Low Carb High Fat Diet vs Low Fat Diet – Which is Better?

August 23, 2020 3 min read

Low Carb High Fat Diet vs Low Fat Diet – Which is Better?

Low Carb High Fat Diet vs Low Fat Diet – Which is Better?

With so many diets and fads around, it’s no wonder that people that get a little confused figuring out which diet plan is best for them. Our team at Bondi Beach Tea Co. wanted to make it a little easier for you, so we’ve put together some helpful information based on two of the more popular eating plans around at the moment; the low-carb, high fat diet versus a low-fat diet plan.

Most of us know that good fats are a necessary part of our diet, but now there is some actual proof in the pudding. Numerous studies have found that low-carb diets, which are generally high in dietary fats (like the ketogenic eating plan), can boost satiety and weight-loss factors far more than their low-fat diet counterparts. It has also recently been uncovered that a high-fat diet can offer better protection against mortality when compared to eating plans that are lower in fat. [1]

Researchers of this recent study split participants into groups based on their percentage of calorie intake (or amount of energy intake) supplied by the three macronutrients of carbs, fats and proteins in their diets. Assessments were made on the links between the consumption of carbs, the overall amount of fat and each type of fat to the various levels of cardiovascular disease and risk of mortality.

The major findings of this study that compared low-carb and high-fat diets with low-fat diets included:

  • A higher risk of mortality was linked with the higher carb diets, compared to lower rates for the eating plans with a higher amount of good fats and lower carbs.
  • The total fat and individual fat types had no association with cardiovascular disease.
  • The more amount of saturated fats had an inverse association with the risk of stroke, which in this study meant the greater amount of fat, the better the protection.
  • Although the higher carb eating plan was linked with mortality, it had no association with increased risk of cardiovascular disease or cardiovascular disease-related mortality.

So, why exactly did researchers seem to link an increase of protection against cardiovascular illnesses and mortality with the higher fat diet?

With the modern conveniences of life, we tend to replace the lower levels of fat in our low-fat diets, with higher levels of sugar and refined grains. Meaning, when there is less fat consumed, it is commonly replaced by carbs found in processed meals and snacks, instead of including more wholesome sources of carbs 

Following are some of the ways in which a high-fat diet could actually prove beneficial for you:

  1. Aids in weight loss

For a lot of people, good fats can actually help you to feel full for longer and reduce your craving to snack on unhealthy foods between meals.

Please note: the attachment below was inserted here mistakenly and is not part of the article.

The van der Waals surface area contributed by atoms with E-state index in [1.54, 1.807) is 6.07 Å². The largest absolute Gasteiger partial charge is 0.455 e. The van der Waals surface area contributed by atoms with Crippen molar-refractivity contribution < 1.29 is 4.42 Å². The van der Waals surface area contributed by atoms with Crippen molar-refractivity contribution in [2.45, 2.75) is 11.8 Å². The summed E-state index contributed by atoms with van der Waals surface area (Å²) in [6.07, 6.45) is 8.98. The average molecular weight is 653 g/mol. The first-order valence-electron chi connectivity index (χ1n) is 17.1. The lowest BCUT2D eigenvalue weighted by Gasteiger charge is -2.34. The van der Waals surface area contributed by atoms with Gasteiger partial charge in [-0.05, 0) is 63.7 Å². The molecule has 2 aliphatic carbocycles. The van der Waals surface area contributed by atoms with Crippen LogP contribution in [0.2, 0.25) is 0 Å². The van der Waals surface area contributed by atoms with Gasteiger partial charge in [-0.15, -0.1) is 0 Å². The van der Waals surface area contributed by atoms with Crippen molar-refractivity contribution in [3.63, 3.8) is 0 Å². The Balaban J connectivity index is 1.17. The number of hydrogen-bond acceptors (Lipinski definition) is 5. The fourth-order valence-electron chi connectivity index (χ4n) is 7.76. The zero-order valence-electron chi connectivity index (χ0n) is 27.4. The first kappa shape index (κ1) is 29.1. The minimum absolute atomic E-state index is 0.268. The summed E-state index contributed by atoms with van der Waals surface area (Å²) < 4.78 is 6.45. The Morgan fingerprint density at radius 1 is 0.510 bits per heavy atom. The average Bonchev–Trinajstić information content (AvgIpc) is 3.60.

1. Good for brain health

There have been studies that revealed links between a high fat diet with better brain functioning and health, including protection against dementia and depression. In particular, a ketogenic diet is said to offer benefits for improved attention, alertness, less brain fog, and an overall boost to cognitive functioning. Check out this interesting read we found on Ketosis Australia about the topic.

  1. Good for female hormones and reproduction

Cholesterol and various other fats support the production of cellular membranes and hormones. Some studies have discovered low-fat diets can actually increase the risk of menstrual problems in women, as well as hinder the ability to fall pregnant. [2]

  1. Assists with vitamin absorption

Dietary fats supply the body with lipid molecules, which are important to sustain life and support a range of bodily functions. These lips help to provide the storage of energy, build cellular structures, hormones and steroids, activate enzymes, boost brain functioning, and absorb other dietary lipids and vitamins such as vitamins A, E, K, and D.

If you want to increase your levels of good fats in your diet, start by including some beneficial sources of fats that can be found in coconut oil, grass-fed beef or poultry, seeds, nuts, eggs and freshly caught wild fish like salmon. Be sure to limit the amount of processed foods you consume, as well as foods that contain refined carbs and added sugars.

Looking for some general health boosters for your diet? Check out our range of Bondi Beach Tea Co. teas online. Our herbal teas offer plenty of health-promoting properties that offer a kick start for your mind, as well as your body.

Sources:

  1. The Lancet: Associations of fats and carbohydrate intake with cardiovascular disease and mortality in 18 countries from five continents (PURE): a prospective cohort study
  2. NCBI: A prospective study of dairy foods intake and anovulatory infertility.

 


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